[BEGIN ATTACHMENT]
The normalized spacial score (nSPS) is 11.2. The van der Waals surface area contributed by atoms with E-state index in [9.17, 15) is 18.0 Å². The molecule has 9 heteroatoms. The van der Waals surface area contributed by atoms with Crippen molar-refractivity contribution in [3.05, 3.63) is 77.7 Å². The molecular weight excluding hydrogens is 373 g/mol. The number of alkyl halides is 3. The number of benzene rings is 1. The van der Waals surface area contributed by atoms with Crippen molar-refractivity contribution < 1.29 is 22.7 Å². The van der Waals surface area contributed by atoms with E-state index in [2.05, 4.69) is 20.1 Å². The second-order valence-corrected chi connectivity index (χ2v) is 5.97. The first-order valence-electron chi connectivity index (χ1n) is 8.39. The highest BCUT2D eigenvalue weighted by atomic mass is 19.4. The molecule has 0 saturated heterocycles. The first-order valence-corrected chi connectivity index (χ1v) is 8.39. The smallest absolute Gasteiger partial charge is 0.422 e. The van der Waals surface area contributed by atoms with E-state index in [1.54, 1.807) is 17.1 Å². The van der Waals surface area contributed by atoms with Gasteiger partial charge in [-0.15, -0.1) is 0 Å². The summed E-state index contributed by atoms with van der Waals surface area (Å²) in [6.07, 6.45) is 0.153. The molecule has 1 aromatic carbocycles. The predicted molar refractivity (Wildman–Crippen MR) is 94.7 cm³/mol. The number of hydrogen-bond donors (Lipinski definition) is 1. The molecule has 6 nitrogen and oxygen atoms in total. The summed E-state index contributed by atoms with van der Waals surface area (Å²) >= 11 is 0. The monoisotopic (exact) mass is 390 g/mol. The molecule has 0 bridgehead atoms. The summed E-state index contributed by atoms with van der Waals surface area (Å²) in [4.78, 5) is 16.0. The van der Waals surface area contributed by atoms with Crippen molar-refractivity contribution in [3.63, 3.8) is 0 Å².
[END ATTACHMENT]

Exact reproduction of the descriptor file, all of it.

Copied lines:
The normalized spacial score (nSPS) is 11.2. The van der Waals surface area contributed by atoms with E-state index in [9.17, 15) is 18.0 Å². The molecule has 9 heteroatoms. The van der Waals surface area contributed by atoms with Crippen molar-refractivity contribution in [3.05, 3.63) is 77.7 Å². The molecular weight excluding hydrogens is 373 g/mol. The number of alkyl halides is 3. The number of benzene rings is 1. The van der Waals surface area contributed by atoms with Crippen molar-refractivity contribution < 1.29 is 22.7 Å². The van der Waals surface area contributed by atoms with E-state index in [2.05, 4.69) is 20.1 Å². The second-order valence-corrected chi connectivity index (χ2v) is 5.97. The first-order valence-electron chi connectivity index (χ1n) is 8.39. The highest BCUT2D eigenvalue weighted by atomic mass is 19.4. The molecule has 0 saturated heterocycles. The first-order valence-corrected chi connectivity index (χ1v) is 8.39. The smallest absolute Gasteiger partial charge is 0.422 e. The van der Waals surface area contributed by atoms with E-state index in [1.54, 1.807) is 17.1 Å². The van der Waals surface area contributed by atoms with Gasteiger partial charge in [-0.15, -0.1) is 0 Å². The summed E-state index contributed by atoms with van der Waals surface area (Å²) in [6.07, 6.45) is 0.153. The molecule has 1 aromatic carbocycles. The predicted molar refractivity (Wildman–Crippen MR) is 94.7 cm³/mol. The number of hydrogen-bond donors (Lipinski definition) is 1. The molecule has 6 nitrogen and oxygen atoms in total. The summed E-state index contributed by atoms with van der Waals surface area (Å²) >= 11 is 0. The monoisotopic (exact) mass is 390 g/mol. The molecule has 0 bridgehead atoms. The summed E-state index contributed by atoms with van der Waals surface area (Å²) in [4.78, 5) is 16.0. The van der Waals surface area contributed by atoms with Crippen molar-refractivity contribution in [3.63, 3.8) is 0 Å².